Digital media has feasted off Donald Trump’s lies.
Nick Lehr/The Conversation
Lies, Twitter bots and sensation reign in the era of for-profit digital media.
Golden State Warriors guard Stephen Curry flexes during a preseason game against the Los Angeles Lakers.
USA Today Sports/Reuters
Many decry 'superteams' like the NBA's Golden State Warriors as bad for the sport. But psychology research shows that they also make us more likely to watch – and bask in the joy of seeing them fail.
The Starship Enterprise, the famed setting of the original ‘Star Trek’ series, was almost lost to the graveyard of failed pilots.
With a pilot that was deemed too complex and cerebral, 'Star Trek' looked dead in the water. Fifty years later, we look back at the show's rocky beginnings.
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Could their affinity for a certain type of television drama help explain why they're drawn to his rhetoric?
Donald Trump in the boardroom during an episode of ‘The Apprentice.’
Nick Lehr/The Conversation
Studies have shown that since the 1970s, people's scores on the Narcissistic Personality Inventory are rising. Could there be a connection to television consumption?
The first issue of Black Panther, a Marvel series written by Ta-Nehisi Coates, was released last month.
In the entertainment industry, the success or failure of a minority lead can be a referendum on whether or not to use diverse leads for future projects.
Jussie Smollett, who plays Jamal Lyon on Empire, attends a viewing party sponsored by Pepsi.
Hip Hop Weekly
The lines are blurring between programs and commercials.
In the authors’ study, 35 percent of respondents said they’ve binge-watched TV.
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TV networks and streaming services are encouraging viewers to binge-watch their favorite shows. But findings from a recent study point to a potential public health concern.
You might not know the extent to which news sites are exposing your information to third-party servers.
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Murky ethics surround the pervasive practice of news sites engaging in online tracking.
Over 500 daily newspapers now use paywalls. Are they working?
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The stakes are high for news outlets to raise revenue. Do paywalls have a future?
Bill Simmons was at the forefront of reshaping sports media in the 21st century.
With teams providing less and less access to journalists, Simmons always prioritized the interests of the common fan.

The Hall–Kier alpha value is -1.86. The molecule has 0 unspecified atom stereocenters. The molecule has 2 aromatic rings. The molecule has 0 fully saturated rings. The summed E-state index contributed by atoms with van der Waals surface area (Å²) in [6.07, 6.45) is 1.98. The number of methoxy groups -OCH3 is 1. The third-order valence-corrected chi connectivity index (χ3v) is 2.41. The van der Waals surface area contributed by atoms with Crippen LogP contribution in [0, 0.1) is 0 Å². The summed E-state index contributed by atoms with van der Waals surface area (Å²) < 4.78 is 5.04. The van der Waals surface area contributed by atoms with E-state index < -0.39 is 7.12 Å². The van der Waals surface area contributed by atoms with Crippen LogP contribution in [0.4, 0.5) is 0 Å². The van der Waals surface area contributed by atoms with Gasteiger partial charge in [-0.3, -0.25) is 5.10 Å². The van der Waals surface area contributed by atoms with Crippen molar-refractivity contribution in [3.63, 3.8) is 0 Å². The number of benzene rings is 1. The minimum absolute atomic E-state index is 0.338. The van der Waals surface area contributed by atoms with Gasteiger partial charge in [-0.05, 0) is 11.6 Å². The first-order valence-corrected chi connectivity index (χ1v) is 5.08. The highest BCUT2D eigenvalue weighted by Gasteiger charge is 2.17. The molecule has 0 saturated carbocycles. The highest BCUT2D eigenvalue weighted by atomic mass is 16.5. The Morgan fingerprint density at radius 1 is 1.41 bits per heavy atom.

Floyd Mayweather, Jr and Manny Pacquiao will face off on Saturday.
A perfect storm of personalities, demand and money has created unprecedented hype. How should the media respond?
Fear of the unknown: would free radio broadcasts hurt gate receipts?
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With owners deeply divided over radio, a 20-year tug-of-war would ensue.
Popular Latino musicians like Café Tacvba didn’t make an appearance.
At an event that bills itself as 'the place to preview the technology of tomorrow today,' one of the fastest-growing, youngest and most tech-savvy segments of the population was largely ignored.
Vladimir Putin appears on the Kremlin-backed news network Russia Today. The multi-platform channel has already garnered more than 2 billion views on YouTube, making it the most-watched news network on the video-sharing website.
The airwaves arms race is on, and the Kremlin has taken a page from the playbook of its Cold War nemesis.
Studies have shown that mentioning misinformation – even in the process of combating it – can cause it to stick in listeners’ minds.
Studies show that the more familiar we become with false information, the more likely we are to later remember it as fact.
Workshops that teach scientists about public communication and advocacy are growing in popularity. Career ambition rather than politics appears to be a main motivation behind scientists’ desire to engage the public.
At their annual meetings last month, leaders of the American Association for the Advancement of Science (AAAS) urged their members to advocate on behalf of federal funding for scientific research, actions…
Star Trek fans were especially drawn to Leonard Nimoy’s Mr. Spock – who showed many that it “was okay to be a nerd, that even in the future not everyone fit in, or needed to.”
Star Trek fans were especially drawn to Leonard Nimoy's Mr. Spock – who showed many that it "was okay to be a nerd, that even in the future not everyone fit in, or needed to."
NBC newscaster John Cameron Swayze was television’s first “anchor man” – though not for presenting the news. The term referred to his status as permanent panelist of the quiz show Who Said That?
In the beginning, newscasters weren’t even visible to TV news viewers. With Walter Cronkite, everything changed.
The Daily Show’s Jon Stewart.
On January 11 1999, when Jon Stewart took over as host of The Daily Show from Craig Kilborn, no one could have predicted that, 16 years later, Stewart would become an icon of satire. Under Kilborn, the…